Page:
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IBM began mass adoption of iOS prior to its exclusive partnership with Apple, Inc.

When Apple and IBM announced plans to codevelop new iOS apps and jointly sell and support iPhones and iPad to enterprise customers, the news was greeted as if it were a new experiment. However, the deal is actually an extension of IBM's mobile strategy that has included massive deployments of iOS devices and native apps.

In a 2012 presentation on the company's "mobile transformation," IBM described its global organization as involving more than 425,000 employees and detailed that it managed 500,000 PCs, most of which were Lenovo (formerly IBM) PCs running Windows.

The company also detailed 100,000 "corporate liable" mobile phones (including 30,000 BlackBerry devices and 29,000 other smartphones and tablets) in addition to 50,000 employees who were reimbursed for their personal wireless expenses.

IBM's mobile push

At the time, IBM described an internal project (MESA) aimed at creating a "framework of reusable web-services that can be leveraged by mobile applications," and detailed over 40 internal IBM web apps targeting at mobile devices. The company also made prominent mention of Android, and detailed mobile device requirements that restricted some corporate data to BlackBerry devices.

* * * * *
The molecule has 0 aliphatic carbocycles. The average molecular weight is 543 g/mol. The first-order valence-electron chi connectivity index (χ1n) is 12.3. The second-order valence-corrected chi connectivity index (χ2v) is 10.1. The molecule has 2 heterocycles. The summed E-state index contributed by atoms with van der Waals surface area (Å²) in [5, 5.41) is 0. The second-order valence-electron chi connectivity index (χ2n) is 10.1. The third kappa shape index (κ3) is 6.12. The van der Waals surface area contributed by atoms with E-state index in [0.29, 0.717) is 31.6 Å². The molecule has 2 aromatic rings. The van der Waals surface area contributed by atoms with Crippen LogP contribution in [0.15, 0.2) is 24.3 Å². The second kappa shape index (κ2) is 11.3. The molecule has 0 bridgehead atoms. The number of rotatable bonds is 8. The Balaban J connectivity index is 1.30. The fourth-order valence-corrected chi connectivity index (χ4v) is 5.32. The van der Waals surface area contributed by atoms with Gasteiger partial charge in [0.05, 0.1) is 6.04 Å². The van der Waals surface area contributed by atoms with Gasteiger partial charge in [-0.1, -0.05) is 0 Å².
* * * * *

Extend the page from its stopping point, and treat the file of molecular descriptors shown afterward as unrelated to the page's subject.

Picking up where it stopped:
However, last November IBM acquired Fiberlink, obtaining its MaaS360 cloud-based Mobile Device Management service and integrating into its product portfolio.

IBM isn't just selling MaaS360 as an alternative to other MDM offerings (including Good Technology, Microsoft's Enterprise Mobile Suite and BlackBerry Enterprise Server); it also began aggressively deploying the product internally, starting with IBM's CIO Office.

In March, IBM issued a white paper outlining that its "CIO Office manages about one hundred-thousand IBM employees' smartphones and tablets," and had initiated plans to migrate 90 percent of these devices to MaaS360 "within one month."

Bill Tworek, IBM's executive IT architect for CIO Office, noted that his group began "on-boarding devices on MaaS360 five days after the close of acquisition— 15,000 on the first day and over 30,000 in the first week," adding that "it took us less than 3 days to integrate MaaS360 into the IBM architecture and by moving from an on-premises model to a cloud model we'll save US $500,000."

Given that the majority of mobile device at IBM had been BlackBerry phones, that suggests a rapid migration from BES, an "on-premises" MDM that is not inexpensive to license and operate. That also underscores why BlackBerry's stock took such a hit when IBM and Apple announced their partnership.

Enterprise apps going native with iOS

However, there are two other platform shifts IBM's rapid migration and "MobileFirst" strategy highlight. First is that IBM is no longer targeting web apps as the way to approach mobile development.